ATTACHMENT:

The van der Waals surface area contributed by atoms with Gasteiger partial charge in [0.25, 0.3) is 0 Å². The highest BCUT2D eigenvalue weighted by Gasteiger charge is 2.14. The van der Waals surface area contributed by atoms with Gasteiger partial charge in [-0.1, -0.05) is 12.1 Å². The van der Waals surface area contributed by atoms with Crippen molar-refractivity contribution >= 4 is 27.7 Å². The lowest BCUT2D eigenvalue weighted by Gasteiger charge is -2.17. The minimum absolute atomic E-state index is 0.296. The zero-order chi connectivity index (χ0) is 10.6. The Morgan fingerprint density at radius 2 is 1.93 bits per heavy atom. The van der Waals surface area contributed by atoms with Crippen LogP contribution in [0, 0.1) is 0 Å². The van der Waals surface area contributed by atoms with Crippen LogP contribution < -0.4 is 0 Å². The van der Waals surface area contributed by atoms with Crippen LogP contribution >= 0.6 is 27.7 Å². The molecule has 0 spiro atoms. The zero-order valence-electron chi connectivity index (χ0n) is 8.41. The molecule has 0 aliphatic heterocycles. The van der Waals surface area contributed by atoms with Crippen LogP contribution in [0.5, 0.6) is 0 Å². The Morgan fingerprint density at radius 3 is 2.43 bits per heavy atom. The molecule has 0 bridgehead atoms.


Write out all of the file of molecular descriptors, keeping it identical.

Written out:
The van der Waals surface area contributed by atoms with Gasteiger partial charge in [0.25, 0.3) is 0 Å². The highest BCUT2D eigenvalue weighted by Gasteiger charge is 2.14. The van der Waals surface area contributed by atoms with Gasteiger partial charge in [-0.1, -0.05) is 12.1 Å². The van der Waals surface area contributed by atoms with Crippen molar-refractivity contribution >= 4 is 27.7 Å². The lowest BCUT2D eigenvalue weighted by Gasteiger charge is -2.17. The minimum absolute atomic E-state index is 0.296. The zero-order chi connectivity index (χ0) is 10.6. The Morgan fingerprint density at radius 2 is 1.93 bits per heavy atom. The van der Waals surface area contributed by atoms with Crippen LogP contribution in [0, 0.1) is 0 Å². The van der Waals surface area contributed by atoms with Crippen LogP contribution < -0.4 is 0 Å². The van der Waals surface area contributed by atoms with Crippen LogP contribution >= 0.6 is 27.7 Å². The molecule has 0 spiro atoms. The zero-order valence-electron chi connectivity index (χ0n) is 8.41. The molecule has 0 aliphatic heterocycles. The van der Waals surface area contributed by atoms with Crippen LogP contribution in [0.5, 0.6) is 0 Å². The Morgan fingerprint density at radius 3 is 2.43 bits per heavy atom. The molecule has 0 bridgehead atoms.